"If this Tory parody of a government is so shambolic, so chronically divided, so utterly directionless, then why no astronomical Labour lead in the polls?" Owen Jones asked in the Guardian on 29 November.
He then remembered that in April, when May triggered the snap general election - partially because she and the Blairites hoped and expected that Jeremy Corbyn's Labour was facing electoral oblivion - a small Labour lead would have been seen in a positive light.
Owen Jones was one of those on the left who drew pessimistic conclusions about Corbyn's fortunes. Just six weeks before May announced her intention to call an election, Jones said "an agreement should be struck where he can stand down."
In contrast to Jeremy's fair-weather friends, the Socialist Party was confident Labour could push the Tories close to defeat - or better still out of power altogether - providing Corbyn fought on the radical programme his leadership campaign was based on in 2015. "If Corbyn fights on a clear socialist programme," we wrote on the day the election was called, including "for a Brexit in the interests of the working and middle class - he could win the general election."
As we predicted, after the launch of Labour's manifesto - and particularly the announcement of policies such as the abolition of tuition fees, a £10 an hour minimum wage, and renationalisation of railways and utilities - the election was transformed.
In the recent BBC documentary 'Labour - the Summer that Changed Everything', when asked by the sitting Blairite Labour MP for Brentford and Isleworth if they were voting Labour, one voter replied "yes, two votes for Corbyn," summarising the mood of millions.
The election result transformed the political situation, plunging the Tories into a crisis - or rather exposing their huge divisions, especially on Brexit.
It should have been, and still can be, the foundation for Labour to push ahead in the polls. But to see the task as merely waiting for the next scheduled election in 2022 is a mistake.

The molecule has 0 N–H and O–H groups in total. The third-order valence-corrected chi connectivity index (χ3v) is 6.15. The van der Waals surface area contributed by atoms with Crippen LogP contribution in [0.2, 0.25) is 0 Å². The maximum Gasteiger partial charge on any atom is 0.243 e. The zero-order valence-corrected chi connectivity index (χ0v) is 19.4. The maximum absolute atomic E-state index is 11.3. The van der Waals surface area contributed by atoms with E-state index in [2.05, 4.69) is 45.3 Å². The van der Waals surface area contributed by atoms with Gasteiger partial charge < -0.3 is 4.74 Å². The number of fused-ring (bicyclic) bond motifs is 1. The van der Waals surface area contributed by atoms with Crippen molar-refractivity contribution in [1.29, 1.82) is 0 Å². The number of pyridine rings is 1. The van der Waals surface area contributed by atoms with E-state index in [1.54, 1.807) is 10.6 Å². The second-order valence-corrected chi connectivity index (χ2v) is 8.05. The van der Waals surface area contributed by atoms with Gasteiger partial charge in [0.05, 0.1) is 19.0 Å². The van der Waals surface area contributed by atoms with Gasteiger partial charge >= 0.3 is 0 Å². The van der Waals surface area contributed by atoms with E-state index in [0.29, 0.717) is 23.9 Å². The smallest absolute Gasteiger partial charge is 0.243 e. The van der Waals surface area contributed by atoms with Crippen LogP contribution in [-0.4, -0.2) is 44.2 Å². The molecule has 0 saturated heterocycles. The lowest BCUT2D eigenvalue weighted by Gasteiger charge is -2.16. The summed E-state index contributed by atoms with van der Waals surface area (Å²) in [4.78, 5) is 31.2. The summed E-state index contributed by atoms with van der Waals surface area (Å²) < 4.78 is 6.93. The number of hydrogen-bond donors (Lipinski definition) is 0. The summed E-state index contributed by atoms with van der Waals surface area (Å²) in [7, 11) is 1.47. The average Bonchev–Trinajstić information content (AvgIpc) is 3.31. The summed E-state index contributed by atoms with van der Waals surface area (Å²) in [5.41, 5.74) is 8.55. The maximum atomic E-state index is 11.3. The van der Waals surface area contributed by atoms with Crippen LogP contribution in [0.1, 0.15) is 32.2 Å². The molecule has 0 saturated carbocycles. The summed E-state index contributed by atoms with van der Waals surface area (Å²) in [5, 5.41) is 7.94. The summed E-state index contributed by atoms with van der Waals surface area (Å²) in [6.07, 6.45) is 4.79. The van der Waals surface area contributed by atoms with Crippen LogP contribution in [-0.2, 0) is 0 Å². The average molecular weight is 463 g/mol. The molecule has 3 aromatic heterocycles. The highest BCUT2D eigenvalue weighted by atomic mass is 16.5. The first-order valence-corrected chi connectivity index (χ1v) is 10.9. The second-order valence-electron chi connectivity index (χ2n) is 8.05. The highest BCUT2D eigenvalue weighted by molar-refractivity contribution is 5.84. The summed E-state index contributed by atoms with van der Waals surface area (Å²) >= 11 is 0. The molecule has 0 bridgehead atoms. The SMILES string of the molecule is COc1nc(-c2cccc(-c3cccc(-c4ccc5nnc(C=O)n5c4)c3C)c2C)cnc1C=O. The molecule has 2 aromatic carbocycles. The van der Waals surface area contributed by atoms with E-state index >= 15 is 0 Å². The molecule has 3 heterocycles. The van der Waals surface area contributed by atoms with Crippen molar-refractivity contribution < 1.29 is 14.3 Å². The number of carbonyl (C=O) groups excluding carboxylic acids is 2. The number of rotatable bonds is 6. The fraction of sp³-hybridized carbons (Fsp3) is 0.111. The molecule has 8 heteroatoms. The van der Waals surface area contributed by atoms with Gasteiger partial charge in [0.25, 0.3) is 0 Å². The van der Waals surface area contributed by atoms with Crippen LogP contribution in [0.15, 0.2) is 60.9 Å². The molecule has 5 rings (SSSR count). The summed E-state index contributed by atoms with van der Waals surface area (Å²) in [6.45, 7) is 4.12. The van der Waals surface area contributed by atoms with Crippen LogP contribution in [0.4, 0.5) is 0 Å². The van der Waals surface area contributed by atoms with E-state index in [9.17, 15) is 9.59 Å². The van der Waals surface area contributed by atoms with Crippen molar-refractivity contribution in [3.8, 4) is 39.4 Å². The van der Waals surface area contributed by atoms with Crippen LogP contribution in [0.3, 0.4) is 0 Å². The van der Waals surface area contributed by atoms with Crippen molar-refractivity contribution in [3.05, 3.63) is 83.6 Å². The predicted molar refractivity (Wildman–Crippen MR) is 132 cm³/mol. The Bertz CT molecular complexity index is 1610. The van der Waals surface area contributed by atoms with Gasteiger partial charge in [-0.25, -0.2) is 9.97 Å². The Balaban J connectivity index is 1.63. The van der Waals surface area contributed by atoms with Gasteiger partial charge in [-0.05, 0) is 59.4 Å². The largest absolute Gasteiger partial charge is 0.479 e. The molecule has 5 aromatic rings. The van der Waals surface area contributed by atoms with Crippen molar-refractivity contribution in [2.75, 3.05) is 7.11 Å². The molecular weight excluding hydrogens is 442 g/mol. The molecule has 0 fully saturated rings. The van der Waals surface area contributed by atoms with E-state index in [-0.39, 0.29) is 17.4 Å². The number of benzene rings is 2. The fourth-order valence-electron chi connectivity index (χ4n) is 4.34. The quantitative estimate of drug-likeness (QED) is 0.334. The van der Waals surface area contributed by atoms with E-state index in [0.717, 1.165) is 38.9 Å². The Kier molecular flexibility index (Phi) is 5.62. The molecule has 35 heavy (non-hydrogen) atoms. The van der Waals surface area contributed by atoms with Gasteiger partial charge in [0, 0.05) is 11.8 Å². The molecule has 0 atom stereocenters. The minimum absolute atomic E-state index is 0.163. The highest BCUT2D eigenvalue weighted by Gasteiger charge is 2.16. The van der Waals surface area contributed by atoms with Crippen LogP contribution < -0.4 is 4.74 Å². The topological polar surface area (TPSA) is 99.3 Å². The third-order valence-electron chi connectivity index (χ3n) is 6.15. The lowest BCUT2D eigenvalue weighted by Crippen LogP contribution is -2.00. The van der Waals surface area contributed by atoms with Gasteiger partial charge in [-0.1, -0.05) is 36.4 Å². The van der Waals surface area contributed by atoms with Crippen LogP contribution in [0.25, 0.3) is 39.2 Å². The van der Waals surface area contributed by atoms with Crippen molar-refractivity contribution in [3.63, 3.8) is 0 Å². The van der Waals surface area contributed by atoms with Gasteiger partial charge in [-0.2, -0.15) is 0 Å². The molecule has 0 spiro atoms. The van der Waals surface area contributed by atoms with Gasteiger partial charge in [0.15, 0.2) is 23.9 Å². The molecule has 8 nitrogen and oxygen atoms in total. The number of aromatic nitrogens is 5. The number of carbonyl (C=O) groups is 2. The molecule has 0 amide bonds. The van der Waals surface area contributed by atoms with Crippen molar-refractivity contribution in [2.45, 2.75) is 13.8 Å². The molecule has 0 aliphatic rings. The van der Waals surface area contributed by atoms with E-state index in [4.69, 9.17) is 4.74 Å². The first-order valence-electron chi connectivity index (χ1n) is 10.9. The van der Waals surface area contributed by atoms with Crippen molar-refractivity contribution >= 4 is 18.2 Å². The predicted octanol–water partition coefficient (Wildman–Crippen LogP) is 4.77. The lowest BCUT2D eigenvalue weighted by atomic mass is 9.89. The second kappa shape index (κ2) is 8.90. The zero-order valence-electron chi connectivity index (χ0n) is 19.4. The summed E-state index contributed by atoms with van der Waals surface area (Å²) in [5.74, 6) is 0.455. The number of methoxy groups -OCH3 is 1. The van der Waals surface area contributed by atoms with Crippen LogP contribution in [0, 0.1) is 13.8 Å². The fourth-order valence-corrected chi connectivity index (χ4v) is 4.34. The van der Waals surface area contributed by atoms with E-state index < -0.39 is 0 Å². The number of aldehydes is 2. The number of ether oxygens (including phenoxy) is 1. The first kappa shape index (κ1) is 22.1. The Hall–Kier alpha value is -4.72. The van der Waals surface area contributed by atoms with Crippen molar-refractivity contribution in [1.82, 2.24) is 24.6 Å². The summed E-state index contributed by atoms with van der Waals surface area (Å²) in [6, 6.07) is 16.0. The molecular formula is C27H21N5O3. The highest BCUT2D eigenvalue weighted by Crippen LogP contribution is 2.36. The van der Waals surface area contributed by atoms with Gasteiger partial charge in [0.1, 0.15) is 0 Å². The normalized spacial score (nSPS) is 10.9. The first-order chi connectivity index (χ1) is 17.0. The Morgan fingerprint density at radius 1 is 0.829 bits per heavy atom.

It risks demobilising those like the young people who not only voted for Corbyn, but in many cases mobilised to get the vote out as well.
The need for a radical programme of socialist policies must be linked to the need to mobilise all those opposed to the Tories and their austerity offensive, including fighting for free education, which could organise tens of thousands of young people into an irresistible movement for the Tories to go.
It should also include resisting the government's and employers' attacks on living standards, which have reached historic proportions.
Jeremy Corbyn and John McDonnell should demand a meeting of the general council of the Trade Union Congress (TUC) to discuss how they can support coordinated strike action against the Tory public sector pay cap.
It is welcome that the TUC has called a national Saturday demonstration. But it should be earlier than the planned date of 12 May 2018, so that it can become a key organising tool of a collective union fightback on pay.
This could reach out to workers outside the public sector, some who have been involved in the wave of strikes this year.
Actually, one of the dangers of the better than expected election result for Labour is that it has allowed some union leaders to justify passivity.
They hoped that Hammond's budget would end pay restraint, and will still now be prepared to wait for the Tories to implode.
But this is not certain. The establishment sees that a Corbyn-led labour government would not be a reliable tool for them, because it risks raising the expectations of the working class and big sections of the middle class.